4. Make your Motivation. Obviously we’d rather reside in our nice warm beds, but it’s important to maintain our fitness levels over the wintry weather months. This year really make yourself accountable by recording your workouts or performing them with a friend or next door neighbor. Set a goal for the spring and come up with your own personal rewards system for venturing out into the icy elements.
5. Know the Signs. Be able to recognize the signs of frostbite and hypothermia. These are two injuries that can with no trouble result from exercising in cold weather. By understanding the signs and symptoms you can easily avoid and treat these common cold weather injuries and know when to head home!
Signs of frostbite include: numbness, burning, tingling, skin turning white, hard, starts to itch, and/or peels.
Signs of the more severe hypothermia include: shivering, goose bumps, confusion, muscle stiffness, lack of coordination, slurred speech and even unconsciousness.
6. Protect the Essentials. Exposing yourself to the cold certainly poses greater risk to your extremities. Bundle up your hands, feet, and head to protect yourself from frostbite. Lastly, make sure to follow these ten secrets because each will factor into a safe winter exercise experience.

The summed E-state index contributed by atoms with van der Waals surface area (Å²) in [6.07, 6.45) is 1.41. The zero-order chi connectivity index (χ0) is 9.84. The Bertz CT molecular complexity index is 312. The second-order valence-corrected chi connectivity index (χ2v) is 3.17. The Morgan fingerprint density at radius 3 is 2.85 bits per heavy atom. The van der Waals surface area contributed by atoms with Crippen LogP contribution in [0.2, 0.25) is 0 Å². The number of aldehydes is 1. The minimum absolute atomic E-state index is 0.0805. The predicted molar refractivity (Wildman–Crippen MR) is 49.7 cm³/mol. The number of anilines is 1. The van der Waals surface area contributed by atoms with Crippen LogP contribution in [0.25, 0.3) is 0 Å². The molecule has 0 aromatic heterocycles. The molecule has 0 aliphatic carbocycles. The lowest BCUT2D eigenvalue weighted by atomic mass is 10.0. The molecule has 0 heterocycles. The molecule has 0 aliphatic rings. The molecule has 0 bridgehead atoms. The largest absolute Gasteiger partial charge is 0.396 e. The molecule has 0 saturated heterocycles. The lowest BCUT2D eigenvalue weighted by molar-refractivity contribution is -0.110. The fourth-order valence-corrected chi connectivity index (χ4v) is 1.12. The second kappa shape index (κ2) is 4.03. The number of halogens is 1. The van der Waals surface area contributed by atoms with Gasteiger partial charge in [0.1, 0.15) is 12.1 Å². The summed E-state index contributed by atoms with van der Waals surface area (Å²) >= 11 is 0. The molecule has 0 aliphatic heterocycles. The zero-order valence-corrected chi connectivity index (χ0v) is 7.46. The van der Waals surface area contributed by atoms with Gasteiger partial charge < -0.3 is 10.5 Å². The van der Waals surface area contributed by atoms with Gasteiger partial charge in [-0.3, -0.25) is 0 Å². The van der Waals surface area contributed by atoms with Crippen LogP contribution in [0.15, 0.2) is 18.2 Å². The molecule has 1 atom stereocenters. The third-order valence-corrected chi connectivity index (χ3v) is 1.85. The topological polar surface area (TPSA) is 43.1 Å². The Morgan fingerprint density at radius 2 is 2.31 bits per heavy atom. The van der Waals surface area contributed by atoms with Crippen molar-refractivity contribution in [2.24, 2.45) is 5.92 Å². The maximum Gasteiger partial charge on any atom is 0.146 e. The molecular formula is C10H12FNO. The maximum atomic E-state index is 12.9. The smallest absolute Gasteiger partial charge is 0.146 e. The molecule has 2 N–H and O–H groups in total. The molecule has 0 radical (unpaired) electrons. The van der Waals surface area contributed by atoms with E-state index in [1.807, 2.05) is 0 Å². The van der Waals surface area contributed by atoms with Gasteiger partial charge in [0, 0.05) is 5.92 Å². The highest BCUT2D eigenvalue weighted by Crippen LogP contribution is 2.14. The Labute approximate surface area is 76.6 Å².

7. Stay Dry. Clothing that becomes wet from rain or precipitation will unquestionably effect your body’s ability to regulate heat.
8. Check the Weather. You’ll not only know how many layer to wear, but sometimes it is just too cold or windy to exercise outside. Pay attention to the wind chill because it is one more factor to increase the need for insulation.
9. Switch to a Wintry Weather Workout. Pick up or learn a new sport/exercise specific to the winter months. Try cross-country skiing, ice skating, snow shoeing or even snow boarding. If snow is unavailable you’re your looking to stay warm, find another alternative hit up the gym scene or a new exercise video.
10. Consume Complex Carbohydrates. Just like exercising in the heat, foods high in carbohydrates enable the body to properly regulate its temperature. Additionally, they provide the body that extra energy if need be. Warm complex carbohydrate foods are particularly ideal such as breads, soups, potatoes and cereals.
Or if all else fails, take a trip down to Hilton Head Health, where we are enjoying 70 degree beautiful weather!
H3 Fitness Director Adam Martin and H3 Guest Lisa give you a quick and easy workout for those on the go! With a resistance band, you can get in a full body routine practically anywhere in under 15 minutes. No excuses!